There was a time Nigeria was highly known for being rich exporters of Cocoa round the globe, and how the country made millions if not billions just by trading in Cocoa.
Then, the economy was good, the real big boys back then were the farmers or large land owners who used their lands for production.
In essence, products like Cocoa, cotton and certain food crops were the big businesses that created millionaires then. But, somehow people just wanted the easy life in the city that came with the promise of Oil and Gas.
Boom! Then all of a sudden, here comes modern day Nigeria where from feeding other countries, its citizens no longer can feed themselves.
Speaking on why Cocoa no longer is viable to be called a cash crop any longer, the vice chairman of the Cocoa Association of Nigeria, Mr. Thomas Ekpenriebe, revealed that the cocoa bean Nigeria produces, no more has the count they need.
It means, compared to other countries where foreign buyers trade with, the bean count Nigeria produces is significantly smaller. And considering it’s a business, of course no one would settle for less if they get to be offered more. No hard feelings on that one.
In an interview in Edo State, while with journalists, he revealed in quote:
“The bean count of our cocoa is very low; 300 seeds, or at most 310 or 320 are supposed to give you a kilo.
“So, if 300 didn’t give you a kilo, it means the seeds didn’t do well and the weight would be less.” He said.
The vice chairman of the association then went on to add that:
“Foreign buyers are not making profit because by the time they peel the seeds, the beans inside would not be encouraging. So they don’t buy our cocoa now, but they are waiting until the beans count appreciates before they start.
“So, for two months now, that led to the reduction in price from N1,100 to N900 or N950. Cocoa farmers are losing N200 or N150 per kilo,
“Presently, there is cocoa but no money outside. Even those that are ready to buy reduce the price from N1,150 per kilo to N900 or N950, depending on the area per kg instead of N1,100 two months ago. That’s one challenge,’’ he noted.
Mr. Thomas Ekpenriebe also explained the impact the short rainfall in the country has had to the growth of the crop alongside the poor irrigation system plaguing farmers.
“Since June 1 in our area, we have not seen rain, and this is the time when farmers are supposed to be transplanting cocoa but there’s no rain; and before you know it, dry season will set in and the cocoa may die. This, among others, is affecting us,’’ he revealed.
With such challenges, cocoa farmers have began to switch trade either for other products such as the palm oil as it is weather and season resistant or give up for other trades entirely.
The vice chairman of the association also labeled blames on the government for their lack of impact in helping the situation and solving the problems plaguing cocoa farmers.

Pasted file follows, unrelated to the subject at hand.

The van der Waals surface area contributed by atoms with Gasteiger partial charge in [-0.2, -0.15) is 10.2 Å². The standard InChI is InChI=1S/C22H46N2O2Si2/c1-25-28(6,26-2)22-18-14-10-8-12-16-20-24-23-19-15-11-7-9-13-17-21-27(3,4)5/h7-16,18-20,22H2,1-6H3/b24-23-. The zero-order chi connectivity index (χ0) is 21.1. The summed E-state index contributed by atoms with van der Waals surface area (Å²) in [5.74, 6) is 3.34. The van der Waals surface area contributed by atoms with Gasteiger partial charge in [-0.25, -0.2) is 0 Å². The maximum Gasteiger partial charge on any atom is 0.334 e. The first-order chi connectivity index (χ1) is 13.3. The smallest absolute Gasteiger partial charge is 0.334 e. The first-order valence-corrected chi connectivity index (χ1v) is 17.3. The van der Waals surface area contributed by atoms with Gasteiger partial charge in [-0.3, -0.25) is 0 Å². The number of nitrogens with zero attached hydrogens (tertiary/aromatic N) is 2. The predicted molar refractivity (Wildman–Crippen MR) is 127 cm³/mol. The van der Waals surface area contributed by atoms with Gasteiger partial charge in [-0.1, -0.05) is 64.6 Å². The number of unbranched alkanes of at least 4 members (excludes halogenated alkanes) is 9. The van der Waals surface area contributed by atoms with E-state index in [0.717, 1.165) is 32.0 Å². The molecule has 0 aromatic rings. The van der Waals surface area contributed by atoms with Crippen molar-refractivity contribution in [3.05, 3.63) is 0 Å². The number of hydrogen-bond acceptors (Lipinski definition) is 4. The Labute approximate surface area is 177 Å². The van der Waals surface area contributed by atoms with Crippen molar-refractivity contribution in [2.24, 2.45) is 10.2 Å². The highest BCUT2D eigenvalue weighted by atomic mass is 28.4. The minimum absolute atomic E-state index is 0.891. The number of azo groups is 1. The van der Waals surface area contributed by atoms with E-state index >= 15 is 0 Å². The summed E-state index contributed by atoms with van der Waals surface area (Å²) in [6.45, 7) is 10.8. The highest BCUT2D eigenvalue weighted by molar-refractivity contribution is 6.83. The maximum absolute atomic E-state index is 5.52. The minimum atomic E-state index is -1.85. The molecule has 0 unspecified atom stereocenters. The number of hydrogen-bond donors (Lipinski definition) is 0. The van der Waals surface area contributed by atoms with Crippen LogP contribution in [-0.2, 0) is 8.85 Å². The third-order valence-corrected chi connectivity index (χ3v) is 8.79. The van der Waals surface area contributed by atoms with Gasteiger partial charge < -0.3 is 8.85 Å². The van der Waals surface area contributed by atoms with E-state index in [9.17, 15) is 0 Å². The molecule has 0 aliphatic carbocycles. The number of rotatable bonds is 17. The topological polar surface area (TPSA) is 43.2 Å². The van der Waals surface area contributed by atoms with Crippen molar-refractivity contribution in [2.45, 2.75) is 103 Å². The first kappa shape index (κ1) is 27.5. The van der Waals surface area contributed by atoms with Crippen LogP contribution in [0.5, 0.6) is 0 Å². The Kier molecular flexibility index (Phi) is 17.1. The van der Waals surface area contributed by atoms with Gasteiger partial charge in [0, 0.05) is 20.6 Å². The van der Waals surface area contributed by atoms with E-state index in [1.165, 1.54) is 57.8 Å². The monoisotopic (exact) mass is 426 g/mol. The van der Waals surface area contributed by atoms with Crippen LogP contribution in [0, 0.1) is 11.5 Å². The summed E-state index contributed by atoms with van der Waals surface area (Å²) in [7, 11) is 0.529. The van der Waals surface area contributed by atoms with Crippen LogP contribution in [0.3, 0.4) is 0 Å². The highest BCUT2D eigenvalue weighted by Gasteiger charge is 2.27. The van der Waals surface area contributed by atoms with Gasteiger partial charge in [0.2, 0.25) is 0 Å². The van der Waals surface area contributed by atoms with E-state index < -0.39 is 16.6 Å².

He lauded praises on the Ondo government who he stated were doing more to help its farmers hence why they did better than the farmers from the Edo region.
As a final word, Ekpenriebe called on the government at both state and federal level to do what best it can to encourage cocoa farming through its policies and programme to help boost consumption and encourage sales and in turn production locally.
If crude oil isn’t doing it anymore, it’s probably to the best interest of the economy, Nigerians and the naira if other alternatives are looked at and actually taken as priority other than mere political schemes to score points.
Usain Bolt Gets Duped Of $12 Million Savings
Usain Bolt, the Olympic sprinting champion from Jamaica, lost millions of dollars in his account with Kingston-based Stocks and Securities Ltd.
The legal team for the racing star stated they are prepared to launch a lawsuit if doing so would allow them to recoup the $12 million that inexplicably vanished from Bolt’s account.
According to a statement made by Bolt’s attorneys, there is reportedly just $12,000 still in Usain Bolt’s account.
“The account was part of Bolt’s retirement and lifetime savings,” his lawyer, Linton P. Gordon, told Fortune magazine over the phone. It’s distressing news for anyone, and certainly in the case of Mr Bolt, who established this account as part of his private pension,” Gordon said on Wednesday.
“We will be going to court with the matter” if the company does not return the funds, Gordon said. It is a grave disappointment, and we are hoping that the matter will be resolved in a way that Mr Bolt will recover his money and be able to live in peace.”
The business’ response was: Stocks & Securities Ltd. stated in a statement on January 12 that it had informed law authorities of the fraudulent activities by a former employee.
It said that it has tightened standards and taken steps to safeguard consumers’ assets.
The “alleged fraudulent operations at SSL that are reported to have affected the accounts of Mr. Usain Bolt and other persons” are being investigated, according to a second statement made on Monday by the Jamaica Constabulary Force.
The Jamaican government participates: Nigel Clarke, the finance minister for Jamaica, asserted SSL had perpetrated “alarming and vile fraud” on Tuesday night and vowed to “bring all perpetrators to account.”
According to the Associated Press, Mr. Bolt’s account with the business was established as a pension for both of his parents as well as the eight-time Olympic gold medalist sprinter.
After dominating the sprinting world for a decade, reviving a sport ravaged by drug scandals, and becoming as well-known as Muhammad Ali, Bolt announced his retirement in 2017.
Bitcoin Trades Higher Than Meta and MasterCard In Value
With a gain of almost 25% over the previous two weeks of 2023, Bitcoin began the New Year on a positive note and was trading above $21,000, trading higher than MasterCard and Meta in value.